After all the hype surrounding the Paris Climate Agreement in December, there is a real danger of anti-climax, of feeling self-satisfied, of sitting back saying, “Yes, we did”, while the planet continues to break all temperature records and fossil fuel emissions continue to rise.
The first four months of this year were the hottest ever recorded. Even the “ice island” of Greenland has seen temperatures spiking in April, typically a cold month. NOAA says 2016 could be off to a similar start to 2012, when the surface of the ice sheet started melting early and then experienced the most extensive melting since the start of the satellite record in 1978. We have had several reports of islands being submerged by rising seas and devastating forest fires in Canada and now Russia, which experts say will be more common as the planet warms.
Close to my office here in Bonn, Germany’s UN city, the first official working meeting of all the parties to the Paris Agreement started on Monday, going on until next Friday. I have been there, on and off, talking to people, listening in, trying to get a sense of what is happening – or not, as the case may be.
But the atmosphere in Bonn’s new World Conference Centre is definitely low-key compared with the hype surrounding the Paris Climate Conference. Yet the world climate agreement will be worthless if the countries of the world do not succeed in transmitting it into actions in the very near future.
Time to deliver
The President of the Paris COP21, French Environmenent Minister Segolene Royal, and the incoming President of COP22, which will be held in Marrakech, Morocco’s Foreign Minister Salaheddine Mezouar, have made it clear that it is time to shift the focus from negotiation to implementation and rapid action.
The challenge ahead, they say, is to “operationalize the Paris Agreement: to turn intended nationally determined contributions into public policies and investment plans for mitigation and adaptation and to deliver on our promises.”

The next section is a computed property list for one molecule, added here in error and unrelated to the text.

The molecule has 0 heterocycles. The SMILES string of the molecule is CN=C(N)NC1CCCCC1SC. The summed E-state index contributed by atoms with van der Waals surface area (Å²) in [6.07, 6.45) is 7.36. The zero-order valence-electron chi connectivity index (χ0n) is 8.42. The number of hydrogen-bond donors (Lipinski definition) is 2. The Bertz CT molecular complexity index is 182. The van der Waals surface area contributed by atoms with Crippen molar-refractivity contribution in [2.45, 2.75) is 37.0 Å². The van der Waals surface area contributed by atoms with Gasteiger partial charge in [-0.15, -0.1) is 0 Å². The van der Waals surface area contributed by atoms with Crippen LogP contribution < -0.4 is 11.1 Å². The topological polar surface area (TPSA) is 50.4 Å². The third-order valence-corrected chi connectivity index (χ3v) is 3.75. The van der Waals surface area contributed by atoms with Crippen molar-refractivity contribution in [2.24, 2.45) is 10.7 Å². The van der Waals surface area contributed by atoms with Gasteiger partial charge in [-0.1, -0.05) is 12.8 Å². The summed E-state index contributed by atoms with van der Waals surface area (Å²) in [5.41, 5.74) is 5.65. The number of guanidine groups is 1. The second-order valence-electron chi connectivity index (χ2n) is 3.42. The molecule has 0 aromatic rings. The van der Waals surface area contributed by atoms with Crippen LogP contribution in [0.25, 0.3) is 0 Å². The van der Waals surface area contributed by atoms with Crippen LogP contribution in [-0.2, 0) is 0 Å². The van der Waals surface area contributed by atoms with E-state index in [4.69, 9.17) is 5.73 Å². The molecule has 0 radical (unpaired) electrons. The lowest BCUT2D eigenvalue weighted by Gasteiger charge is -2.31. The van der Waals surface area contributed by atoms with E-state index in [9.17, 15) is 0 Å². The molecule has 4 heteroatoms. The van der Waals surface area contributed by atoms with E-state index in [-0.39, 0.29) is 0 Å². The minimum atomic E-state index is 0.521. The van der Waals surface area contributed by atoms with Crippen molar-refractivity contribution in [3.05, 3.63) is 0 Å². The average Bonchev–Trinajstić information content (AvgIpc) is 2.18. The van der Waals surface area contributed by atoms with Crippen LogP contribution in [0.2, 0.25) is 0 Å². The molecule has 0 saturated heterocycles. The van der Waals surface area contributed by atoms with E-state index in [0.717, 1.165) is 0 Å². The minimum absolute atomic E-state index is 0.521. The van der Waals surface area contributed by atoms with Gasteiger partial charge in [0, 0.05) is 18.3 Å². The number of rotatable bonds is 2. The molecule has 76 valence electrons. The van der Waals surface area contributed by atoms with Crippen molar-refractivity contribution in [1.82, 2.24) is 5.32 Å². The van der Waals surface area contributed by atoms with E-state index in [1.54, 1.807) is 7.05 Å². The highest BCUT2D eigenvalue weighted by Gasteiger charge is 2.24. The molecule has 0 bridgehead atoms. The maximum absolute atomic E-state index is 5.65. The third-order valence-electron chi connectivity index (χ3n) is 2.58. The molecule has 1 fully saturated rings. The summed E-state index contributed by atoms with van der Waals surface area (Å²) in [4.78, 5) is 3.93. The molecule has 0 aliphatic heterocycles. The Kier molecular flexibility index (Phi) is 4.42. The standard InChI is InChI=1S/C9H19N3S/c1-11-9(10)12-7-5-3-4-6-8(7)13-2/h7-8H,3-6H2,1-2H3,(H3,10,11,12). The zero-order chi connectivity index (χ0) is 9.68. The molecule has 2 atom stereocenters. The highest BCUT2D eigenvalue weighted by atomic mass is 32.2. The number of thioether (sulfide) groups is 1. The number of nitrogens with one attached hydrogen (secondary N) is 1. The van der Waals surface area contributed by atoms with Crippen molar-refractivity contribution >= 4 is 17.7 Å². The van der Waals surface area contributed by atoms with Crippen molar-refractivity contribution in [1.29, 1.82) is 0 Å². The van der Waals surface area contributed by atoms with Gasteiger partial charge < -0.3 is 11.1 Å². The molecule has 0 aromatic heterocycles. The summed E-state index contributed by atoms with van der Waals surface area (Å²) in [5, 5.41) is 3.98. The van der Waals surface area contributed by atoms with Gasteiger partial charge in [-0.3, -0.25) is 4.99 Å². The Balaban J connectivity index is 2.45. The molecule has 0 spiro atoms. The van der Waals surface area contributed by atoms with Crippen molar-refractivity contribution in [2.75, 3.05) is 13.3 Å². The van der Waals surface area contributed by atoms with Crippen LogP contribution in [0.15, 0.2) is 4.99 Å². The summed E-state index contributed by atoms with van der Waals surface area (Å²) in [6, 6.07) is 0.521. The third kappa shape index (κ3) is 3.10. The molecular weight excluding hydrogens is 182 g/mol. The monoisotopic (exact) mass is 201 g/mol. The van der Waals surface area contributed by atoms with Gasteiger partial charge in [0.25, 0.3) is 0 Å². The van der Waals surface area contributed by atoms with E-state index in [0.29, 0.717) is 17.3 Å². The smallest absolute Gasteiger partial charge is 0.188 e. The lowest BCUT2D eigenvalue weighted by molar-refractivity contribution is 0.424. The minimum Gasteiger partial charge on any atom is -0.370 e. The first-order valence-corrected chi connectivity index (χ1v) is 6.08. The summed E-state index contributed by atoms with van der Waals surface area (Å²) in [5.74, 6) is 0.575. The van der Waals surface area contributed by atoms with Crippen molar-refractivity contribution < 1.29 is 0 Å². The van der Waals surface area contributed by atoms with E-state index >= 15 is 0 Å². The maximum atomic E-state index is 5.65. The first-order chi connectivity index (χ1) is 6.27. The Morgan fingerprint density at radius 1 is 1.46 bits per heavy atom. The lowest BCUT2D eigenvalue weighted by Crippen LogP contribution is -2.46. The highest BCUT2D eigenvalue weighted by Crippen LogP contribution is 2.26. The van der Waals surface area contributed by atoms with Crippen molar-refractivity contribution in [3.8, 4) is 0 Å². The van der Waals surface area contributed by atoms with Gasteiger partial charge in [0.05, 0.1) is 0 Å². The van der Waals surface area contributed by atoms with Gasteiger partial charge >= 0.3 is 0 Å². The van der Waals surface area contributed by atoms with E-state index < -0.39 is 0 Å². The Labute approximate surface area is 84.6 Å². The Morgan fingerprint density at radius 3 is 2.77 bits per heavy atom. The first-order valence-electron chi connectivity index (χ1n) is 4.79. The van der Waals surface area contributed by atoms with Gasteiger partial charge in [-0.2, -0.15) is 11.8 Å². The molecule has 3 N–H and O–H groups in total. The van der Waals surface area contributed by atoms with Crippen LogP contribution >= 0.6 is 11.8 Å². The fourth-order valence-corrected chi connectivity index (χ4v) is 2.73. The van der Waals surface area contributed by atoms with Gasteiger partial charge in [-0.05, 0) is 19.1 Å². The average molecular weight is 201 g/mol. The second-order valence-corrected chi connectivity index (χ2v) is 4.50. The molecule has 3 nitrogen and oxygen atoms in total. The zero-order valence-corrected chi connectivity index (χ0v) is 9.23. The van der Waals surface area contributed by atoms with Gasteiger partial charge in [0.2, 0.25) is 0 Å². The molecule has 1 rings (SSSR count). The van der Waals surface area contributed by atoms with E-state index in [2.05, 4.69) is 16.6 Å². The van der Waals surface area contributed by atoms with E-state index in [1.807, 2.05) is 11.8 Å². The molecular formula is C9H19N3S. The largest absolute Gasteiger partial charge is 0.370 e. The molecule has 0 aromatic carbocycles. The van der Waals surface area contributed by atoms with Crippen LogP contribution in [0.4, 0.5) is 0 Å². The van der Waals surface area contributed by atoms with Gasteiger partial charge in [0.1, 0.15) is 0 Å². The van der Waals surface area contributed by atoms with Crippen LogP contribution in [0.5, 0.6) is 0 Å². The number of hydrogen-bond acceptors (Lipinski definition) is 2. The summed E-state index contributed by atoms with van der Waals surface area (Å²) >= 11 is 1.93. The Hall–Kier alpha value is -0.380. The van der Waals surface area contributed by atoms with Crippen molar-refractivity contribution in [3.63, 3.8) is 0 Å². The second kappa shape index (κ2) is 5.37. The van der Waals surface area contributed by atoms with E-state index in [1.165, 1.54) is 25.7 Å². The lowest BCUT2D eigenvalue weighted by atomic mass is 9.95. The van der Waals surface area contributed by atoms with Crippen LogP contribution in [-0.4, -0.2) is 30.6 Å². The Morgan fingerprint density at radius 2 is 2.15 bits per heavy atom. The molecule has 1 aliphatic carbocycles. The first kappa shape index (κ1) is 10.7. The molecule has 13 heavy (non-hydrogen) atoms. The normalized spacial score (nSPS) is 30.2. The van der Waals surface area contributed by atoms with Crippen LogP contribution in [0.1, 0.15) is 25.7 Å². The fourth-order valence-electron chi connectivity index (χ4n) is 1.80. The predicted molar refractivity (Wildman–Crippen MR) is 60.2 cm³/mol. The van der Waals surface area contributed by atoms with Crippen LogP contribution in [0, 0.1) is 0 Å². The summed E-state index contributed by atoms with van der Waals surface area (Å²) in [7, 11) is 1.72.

Indeed. There is no lack of evidence to support the urgent need for faster action on climate change. An increasing number of extreme weather events are being attributed to climate change. The CO2 concentration in the atmosphere is climbing steadily and is likely to cross the critical 400 ppm mark permanently in the not-too-distant future. The global temperature is already one degree Celsius higher than it was at the onset of industrialization. That means very rapid action is needed to keep it to the agreed target of limiting warming to two degrees and preferably keeping it below 1.5 degrees.
Three degrees and more?
The Paris Agreement was hailed widely as a breakthrough, with all parties finally accepting the need to combat climate change by reducing emissions of greenhouse gases. Countries have put pledges on the table, outlining their emissions reduction targets. But so far, the reductions pledged would still take the world closer to a three-degree rise in temperature.
At the Bonn meeting, the International Energy Agency (IEA), issued a warning that governments can only reach their climate goals if they drastically accelerate climate action and make full use of existing technologies and policies.